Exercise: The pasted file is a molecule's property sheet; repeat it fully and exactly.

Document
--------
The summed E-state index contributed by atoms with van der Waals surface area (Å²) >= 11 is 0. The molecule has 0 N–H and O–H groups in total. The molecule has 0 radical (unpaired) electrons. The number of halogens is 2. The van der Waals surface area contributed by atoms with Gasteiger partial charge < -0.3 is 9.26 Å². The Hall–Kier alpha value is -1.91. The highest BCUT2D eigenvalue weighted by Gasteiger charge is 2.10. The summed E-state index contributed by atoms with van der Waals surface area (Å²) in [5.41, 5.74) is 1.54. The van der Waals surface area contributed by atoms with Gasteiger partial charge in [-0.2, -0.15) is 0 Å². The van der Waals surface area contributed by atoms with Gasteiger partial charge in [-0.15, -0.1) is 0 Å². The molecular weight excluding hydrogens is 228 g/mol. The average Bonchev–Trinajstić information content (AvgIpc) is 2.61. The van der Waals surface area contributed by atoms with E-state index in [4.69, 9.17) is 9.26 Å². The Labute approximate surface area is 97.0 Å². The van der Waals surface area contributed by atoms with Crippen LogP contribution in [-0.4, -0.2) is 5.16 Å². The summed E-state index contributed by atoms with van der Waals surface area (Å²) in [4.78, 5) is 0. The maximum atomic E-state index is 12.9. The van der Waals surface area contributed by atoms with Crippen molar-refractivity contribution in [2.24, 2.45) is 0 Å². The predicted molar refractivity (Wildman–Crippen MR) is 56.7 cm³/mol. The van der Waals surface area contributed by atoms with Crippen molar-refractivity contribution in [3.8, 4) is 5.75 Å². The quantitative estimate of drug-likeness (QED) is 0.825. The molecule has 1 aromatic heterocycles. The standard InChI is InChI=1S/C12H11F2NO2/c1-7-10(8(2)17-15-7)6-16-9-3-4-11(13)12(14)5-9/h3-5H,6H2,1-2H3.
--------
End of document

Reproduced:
The summed E-state index contributed by atoms with van der Waals surface area (Å²) >= 11 is 0. The molecule has 0 N–H and O–H groups in total. The molecule has 0 radical (unpaired) electrons. The number of halogens is 2. The van der Waals surface area contributed by atoms with Gasteiger partial charge < -0.3 is 9.26 Å². The Hall–Kier alpha value is -1.91. The highest BCUT2D eigenvalue weighted by Gasteiger charge is 2.10. The summed E-state index contributed by atoms with van der Waals surface area (Å²) in [5.41, 5.74) is 1.54. The van der Waals surface area contributed by atoms with Gasteiger partial charge in [-0.2, -0.15) is 0 Å². The van der Waals surface area contributed by atoms with Gasteiger partial charge in [-0.15, -0.1) is 0 Å². The molecular weight excluding hydrogens is 228 g/mol. The average Bonchev–Trinajstić information content (AvgIpc) is 2.61. The van der Waals surface area contributed by atoms with E-state index in [4.69, 9.17) is 9.26 Å². The Labute approximate surface area is 97.0 Å². The van der Waals surface area contributed by atoms with Crippen LogP contribution in [-0.4, -0.2) is 5.16 Å². The summed E-state index contributed by atoms with van der Waals surface area (Å²) in [4.78, 5) is 0. The maximum atomic E-state index is 12.9. The van der Waals surface area contributed by atoms with Crippen molar-refractivity contribution in [2.24, 2.45) is 0 Å². The predicted molar refractivity (Wildman–Crippen MR) is 56.7 cm³/mol. The van der Waals surface area contributed by atoms with Crippen molar-refractivity contribution in [3.8, 4) is 5.75 Å². The quantitative estimate of drug-likeness (QED) is 0.825. The molecule has 1 aromatic heterocycles. The standard InChI is InChI=1S/C12H11F2NO2/c1-7-10(8(2)17-15-7)6-16-9-3-4-11(13)12(14)5-9/h3-5H,6H2,1-2H3.